Cumulative Voting

Cumulative voting is inconsistent with majority voting. It enables minority stockholders or groups of stockholders to elect one or more directors without the approval of holders of a majority of the shares. Under cumulative voting, a stockholder may cast a number of “for” votes equal to the number of directors to be elected times the number of shares held. The stockholder may cast all votes for a single director, or spread them out among two or more nominees. By cumulating votes for a single candidate, a stockholder or group of stockholders holding less than 13% of a company’s outstanding shares can elect a director on an eight-person board, even if no other stockholders support that director. We believe that cumulative voting is not in the best interests of our stockholders because a director elected in this fashion may be focused on the special interests or agenda of holders of a minority of our shares rather than on the broad interests of all of our stockholders.

It is important to note that even if cumulative voting is eliminated, a minority stockholder may still submit a board nominee by following the procedures outlined in the section entitled “Corporate Governance—Stockholder Nominations” elsewhere in the Proxy Statement.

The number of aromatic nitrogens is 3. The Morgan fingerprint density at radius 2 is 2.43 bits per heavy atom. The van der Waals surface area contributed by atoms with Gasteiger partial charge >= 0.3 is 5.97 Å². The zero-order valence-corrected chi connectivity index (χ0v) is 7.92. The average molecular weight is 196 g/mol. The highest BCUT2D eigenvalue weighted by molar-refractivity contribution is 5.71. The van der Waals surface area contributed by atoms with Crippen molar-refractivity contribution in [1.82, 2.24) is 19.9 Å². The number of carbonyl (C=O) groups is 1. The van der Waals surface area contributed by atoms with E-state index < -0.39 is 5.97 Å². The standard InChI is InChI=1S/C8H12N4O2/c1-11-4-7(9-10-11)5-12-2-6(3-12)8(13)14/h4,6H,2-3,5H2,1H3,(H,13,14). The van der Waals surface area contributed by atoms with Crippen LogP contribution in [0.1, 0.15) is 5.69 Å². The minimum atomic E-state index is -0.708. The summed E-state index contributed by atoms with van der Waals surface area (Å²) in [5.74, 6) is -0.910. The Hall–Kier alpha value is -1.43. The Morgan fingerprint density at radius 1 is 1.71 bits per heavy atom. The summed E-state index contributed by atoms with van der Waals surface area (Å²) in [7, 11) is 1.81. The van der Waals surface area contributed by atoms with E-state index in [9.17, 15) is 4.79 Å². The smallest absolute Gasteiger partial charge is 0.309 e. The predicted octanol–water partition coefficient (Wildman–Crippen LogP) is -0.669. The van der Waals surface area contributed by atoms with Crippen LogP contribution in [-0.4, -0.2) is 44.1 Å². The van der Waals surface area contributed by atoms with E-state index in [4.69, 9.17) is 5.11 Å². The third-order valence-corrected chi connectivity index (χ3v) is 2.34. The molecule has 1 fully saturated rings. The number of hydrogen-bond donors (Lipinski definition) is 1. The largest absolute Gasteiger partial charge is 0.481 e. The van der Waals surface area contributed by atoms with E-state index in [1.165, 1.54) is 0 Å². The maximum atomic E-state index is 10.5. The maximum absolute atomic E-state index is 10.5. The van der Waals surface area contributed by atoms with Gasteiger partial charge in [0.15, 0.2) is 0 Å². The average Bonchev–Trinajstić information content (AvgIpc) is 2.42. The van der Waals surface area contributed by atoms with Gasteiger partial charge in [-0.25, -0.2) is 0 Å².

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Table of Contents

Plurality Voting

When companies adopt a majority voting standard for uncontested elections, plurality voting applies in contested elections, which are elections in which the number of nominees for directors is greater than the number of open seats. Under plurality voting the nominees with the most number of votes are elected, up to the maximum number of open director seats. For example, in an election for eight board seats, the eight nominees with the most votes will be elected.

Implementation of Majority Voting

If the stockholders approve Proposal No. 2, we will first amend our Charter to eliminate cumulative voting. Immediately following the Annual Meeting, we will file a Certificate of Amendment to our Charter setting forth the approved amendment with the Secretary of State of the State of Delaware. The amendment to the Charter will be effective when the Secretary of State of the State of Delaware accepts the filing.

Immediately after the Charter amendment is effective, the Board will take the following steps to implement a majority voting standard in uncontested director elections:

 

   

The Board will amend the Bylaws to provide for majority voting in uncontested elections, and to provide for plurality voting in contested elections. The Board will also amend the Bylaws to remove references to cumulative voting. These changes to the Bylaws do not require stockholder approval.